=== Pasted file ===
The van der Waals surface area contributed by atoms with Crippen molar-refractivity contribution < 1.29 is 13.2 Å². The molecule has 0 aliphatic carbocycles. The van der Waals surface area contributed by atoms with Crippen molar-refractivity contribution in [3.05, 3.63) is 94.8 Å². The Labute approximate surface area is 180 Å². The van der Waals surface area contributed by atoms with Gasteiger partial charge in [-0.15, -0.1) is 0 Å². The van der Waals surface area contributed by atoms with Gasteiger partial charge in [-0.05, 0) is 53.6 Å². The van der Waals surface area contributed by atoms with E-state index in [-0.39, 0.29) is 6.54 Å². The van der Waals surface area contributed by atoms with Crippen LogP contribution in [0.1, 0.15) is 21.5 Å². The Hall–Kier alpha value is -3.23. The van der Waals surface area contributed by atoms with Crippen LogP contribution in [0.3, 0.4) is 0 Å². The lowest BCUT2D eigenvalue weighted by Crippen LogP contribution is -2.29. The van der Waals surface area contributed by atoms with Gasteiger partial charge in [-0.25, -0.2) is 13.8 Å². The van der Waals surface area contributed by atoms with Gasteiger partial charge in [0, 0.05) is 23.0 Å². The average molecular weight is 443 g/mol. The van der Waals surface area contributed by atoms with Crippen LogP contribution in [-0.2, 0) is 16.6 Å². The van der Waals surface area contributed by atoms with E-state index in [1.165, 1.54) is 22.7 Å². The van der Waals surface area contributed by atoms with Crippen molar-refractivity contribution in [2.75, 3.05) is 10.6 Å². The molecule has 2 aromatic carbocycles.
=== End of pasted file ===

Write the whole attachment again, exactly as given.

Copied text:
The van der Waals surface area contributed by atoms with Crippen molar-refractivity contribution < 1.29 is 13.2 Å². The molecule has 0 aliphatic carbocycles. The van der Waals surface area contributed by atoms with Crippen molar-refractivity contribution in [3.05, 3.63) is 94.8 Å². The Labute approximate surface area is 180 Å². The van der Waals surface area contributed by atoms with Gasteiger partial charge in [-0.15, -0.1) is 0 Å². The van der Waals surface area contributed by atoms with Gasteiger partial charge in [-0.05, 0) is 53.6 Å². The van der Waals surface area contributed by atoms with E-state index in [-0.39, 0.29) is 6.54 Å². The van der Waals surface area contributed by atoms with Crippen LogP contribution in [0.1, 0.15) is 21.5 Å². The Hall–Kier alpha value is -3.23. The van der Waals surface area contributed by atoms with Crippen LogP contribution in [0.3, 0.4) is 0 Å². The lowest BCUT2D eigenvalue weighted by Crippen LogP contribution is -2.29. The van der Waals surface area contributed by atoms with Gasteiger partial charge in [-0.25, -0.2) is 13.8 Å². The van der Waals surface area contributed by atoms with Gasteiger partial charge in [0, 0.05) is 23.0 Å². The average molecular weight is 443 g/mol. The van der Waals surface area contributed by atoms with Crippen LogP contribution in [-0.2, 0) is 16.6 Å². The van der Waals surface area contributed by atoms with E-state index in [1.165, 1.54) is 22.7 Å². The van der Waals surface area contributed by atoms with Crippen molar-refractivity contribution in [2.75, 3.05) is 10.6 Å². The molecule has 2 aromatic carbocycles.